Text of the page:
Ancient Monuments

History on the Ground

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Bowl barrow 350m south-west of Merryton Low

A Scheduled Monument in Onecote, Staffordshire

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Latitude: 53.1432 / 53°8'35"N

Longitude: -1.9416 / 1°56'29"W

OS Eastings: 403999.993435

OS Northings: 360677.33704

OS Grid: SK039606

Mapcode National: GBR 35K.V8P

Mapcode Global: WHBCC.48P5

Entry Name: Bowl barrow 350m south-west of Merryton Low

Scheduled Date: 16 November 1992

Source: Historic England

Source ID: 1008974

English Heritage Legacy ID: 22415

County: Staffordshire

Civil Parish: Onecote

Traditional County: Staffordshire

Lieutenancy Area (Ceremonial County): Staffordshire

Church of England Parish: Onecote St Luke

Church of England Diocese: Lichfield


The monument includes a bowl barrow located in a slight col 350m south-west of
Merryton Low. It survives as a flat-topped slightly oval earthen mound up to
0.8m high with maximum dimensions of 12m by 11m. There is a sub-rectangular
pit measuring 5m by 3m and up to 0.3m deep east of centre. The monument is
not known to have been excavated.

The site of the monument is shown on the attached map extract.
It includes a 2 metre boundary around the archaeological features,
considered to be essential for the monument's support and preservation.

Source: Historic England

Reasons for Scheduling

Bowl barrows, the most numerous form of round barrow, are funerary monuments
dating from the Late Neolithic period to the Late Bronze Age, with most
examples belonging to the period 2400-1500 BC. They were constructed as
earthen or rubble mounds, sometimes ditched, which covered single or multiple
burials. They occur either in isolation or grouped as cemeteries and often
acted as a focus for burials in later periods. Often superficially similar,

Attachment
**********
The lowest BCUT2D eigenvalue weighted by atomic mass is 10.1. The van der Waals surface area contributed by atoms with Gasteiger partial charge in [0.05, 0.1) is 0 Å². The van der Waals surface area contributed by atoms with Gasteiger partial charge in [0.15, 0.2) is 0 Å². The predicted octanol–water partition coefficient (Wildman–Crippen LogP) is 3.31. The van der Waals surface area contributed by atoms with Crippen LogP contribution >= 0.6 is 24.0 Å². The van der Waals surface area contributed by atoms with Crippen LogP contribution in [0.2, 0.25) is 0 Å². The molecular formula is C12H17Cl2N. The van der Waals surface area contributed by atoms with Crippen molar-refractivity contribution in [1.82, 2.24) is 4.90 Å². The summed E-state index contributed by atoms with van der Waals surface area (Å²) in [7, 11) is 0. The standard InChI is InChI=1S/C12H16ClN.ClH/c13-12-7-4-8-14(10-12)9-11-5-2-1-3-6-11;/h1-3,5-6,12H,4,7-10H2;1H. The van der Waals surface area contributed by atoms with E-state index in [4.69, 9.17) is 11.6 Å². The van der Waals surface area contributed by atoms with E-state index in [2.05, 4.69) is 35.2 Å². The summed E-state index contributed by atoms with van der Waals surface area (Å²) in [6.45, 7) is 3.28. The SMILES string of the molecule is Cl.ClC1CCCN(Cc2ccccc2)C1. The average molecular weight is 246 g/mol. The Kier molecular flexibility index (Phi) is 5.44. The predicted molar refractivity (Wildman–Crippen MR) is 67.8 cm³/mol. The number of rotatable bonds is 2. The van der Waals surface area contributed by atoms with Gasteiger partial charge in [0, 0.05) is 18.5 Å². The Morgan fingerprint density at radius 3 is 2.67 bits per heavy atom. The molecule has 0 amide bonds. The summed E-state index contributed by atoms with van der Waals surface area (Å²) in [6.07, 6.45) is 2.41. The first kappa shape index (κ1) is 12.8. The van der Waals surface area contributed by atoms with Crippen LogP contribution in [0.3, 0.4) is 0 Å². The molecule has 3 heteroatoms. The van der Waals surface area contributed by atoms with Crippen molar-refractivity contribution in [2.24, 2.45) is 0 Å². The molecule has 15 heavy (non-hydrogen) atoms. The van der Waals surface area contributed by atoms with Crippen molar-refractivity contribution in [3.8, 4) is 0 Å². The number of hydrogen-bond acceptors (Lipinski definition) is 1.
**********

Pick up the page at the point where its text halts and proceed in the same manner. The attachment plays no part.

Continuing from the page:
although differing widely in size, they exhibit regional variations in form
and a diversity of burial practices. There are over 10,000 surviving bowl
barrows recorded nationally (many more have already been destroyed), occurring
across most of lowland Britain. Often occupying prominent locations, they are
a major historic element in the modern landscape and their considerable
variation of form and longevity as a monument type provide important
information on the diversity of beliefs and social organisations amongst early
prehistoric communities. They are particularly representative of their period
and a substantial proportion of surviving examples are considered worthy of

Despite minor surface disturbance the bowl barrow 350m south-west of Merryton
Low survives reasonably well. It is a rare survival in the Peak District of
an unexcavated example of this class of monument and will contain undisturbed
archaeological deposits within the mound and upon the old landsurface.

Source: Historic England


Books and journals
Barnatt, J, The Peak District Barrow Survey (1989), (1989)
Darvill, T, MPP Single Monument Class Descriptions - Bowl Barrows (1988), (1988)

Source: Historic England

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